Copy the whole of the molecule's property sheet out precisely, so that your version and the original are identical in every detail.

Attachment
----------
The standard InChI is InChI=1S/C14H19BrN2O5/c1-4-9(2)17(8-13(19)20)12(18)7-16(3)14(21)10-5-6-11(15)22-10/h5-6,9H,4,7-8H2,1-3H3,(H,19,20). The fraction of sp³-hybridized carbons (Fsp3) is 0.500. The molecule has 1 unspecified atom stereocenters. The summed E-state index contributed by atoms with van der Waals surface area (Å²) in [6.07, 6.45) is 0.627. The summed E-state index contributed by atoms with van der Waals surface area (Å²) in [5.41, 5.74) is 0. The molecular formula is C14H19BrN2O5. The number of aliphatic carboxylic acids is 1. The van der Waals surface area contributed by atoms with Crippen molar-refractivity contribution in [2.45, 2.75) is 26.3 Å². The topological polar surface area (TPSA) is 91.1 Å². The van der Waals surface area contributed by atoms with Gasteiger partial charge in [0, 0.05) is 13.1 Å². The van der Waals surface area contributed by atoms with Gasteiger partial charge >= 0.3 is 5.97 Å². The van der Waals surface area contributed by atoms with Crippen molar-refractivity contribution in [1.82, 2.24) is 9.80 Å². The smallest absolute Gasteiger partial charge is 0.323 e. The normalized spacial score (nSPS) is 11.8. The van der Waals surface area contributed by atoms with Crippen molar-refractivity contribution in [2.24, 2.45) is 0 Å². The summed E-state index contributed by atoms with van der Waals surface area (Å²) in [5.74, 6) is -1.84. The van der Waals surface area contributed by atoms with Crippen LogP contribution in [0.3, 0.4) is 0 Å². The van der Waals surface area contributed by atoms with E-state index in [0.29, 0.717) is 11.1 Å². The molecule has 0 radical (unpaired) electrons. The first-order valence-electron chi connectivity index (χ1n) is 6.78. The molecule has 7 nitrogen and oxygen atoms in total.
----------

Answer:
The standard InChI is InChI=1S/C14H19BrN2O5/c1-4-9(2)17(8-13(19)20)12(18)7-16(3)14(21)10-5-6-11(15)22-10/h5-6,9H,4,7-8H2,1-3H3,(H,19,20). The fraction of sp³-hybridized carbons (Fsp3) is 0.500. The molecule has 1 unspecified atom stereocenters. The summed E-state index contributed by atoms with van der Waals surface area (Å²) in [6.07, 6.45) is 0.627. The summed E-state index contributed by atoms with van der Waals surface area (Å²) in [5.41, 5.74) is 0. The molecular formula is C14H19BrN2O5. The number of aliphatic carboxylic acids is 1. The van der Waals surface area contributed by atoms with Crippen molar-refractivity contribution in [2.45, 2.75) is 26.3 Å². The topological polar surface area (TPSA) is 91.1 Å². The van der Waals surface area contributed by atoms with Gasteiger partial charge in [0, 0.05) is 13.1 Å². The van der Waals surface area contributed by atoms with Gasteiger partial charge >= 0.3 is 5.97 Å². The van der Waals surface area contributed by atoms with Crippen molar-refractivity contribution in [1.82, 2.24) is 9.80 Å². The smallest absolute Gasteiger partial charge is 0.323 e. The normalized spacial score (nSPS) is 11.8. The van der Waals surface area contributed by atoms with Crippen molar-refractivity contribution in [2.24, 2.45) is 0 Å². The summed E-state index contributed by atoms with van der Waals surface area (Å²) in [5.74, 6) is -1.84. The van der Waals surface area contributed by atoms with Crippen LogP contribution in [0.3, 0.4) is 0 Å². The van der Waals surface area contributed by atoms with E-state index in [0.29, 0.717) is 11.1 Å². The molecule has 0 radical (unpaired) electrons. The first-order valence-electron chi connectivity index (χ1n) is 6.78. The molecule has 7 nitrogen and oxygen atoms in total.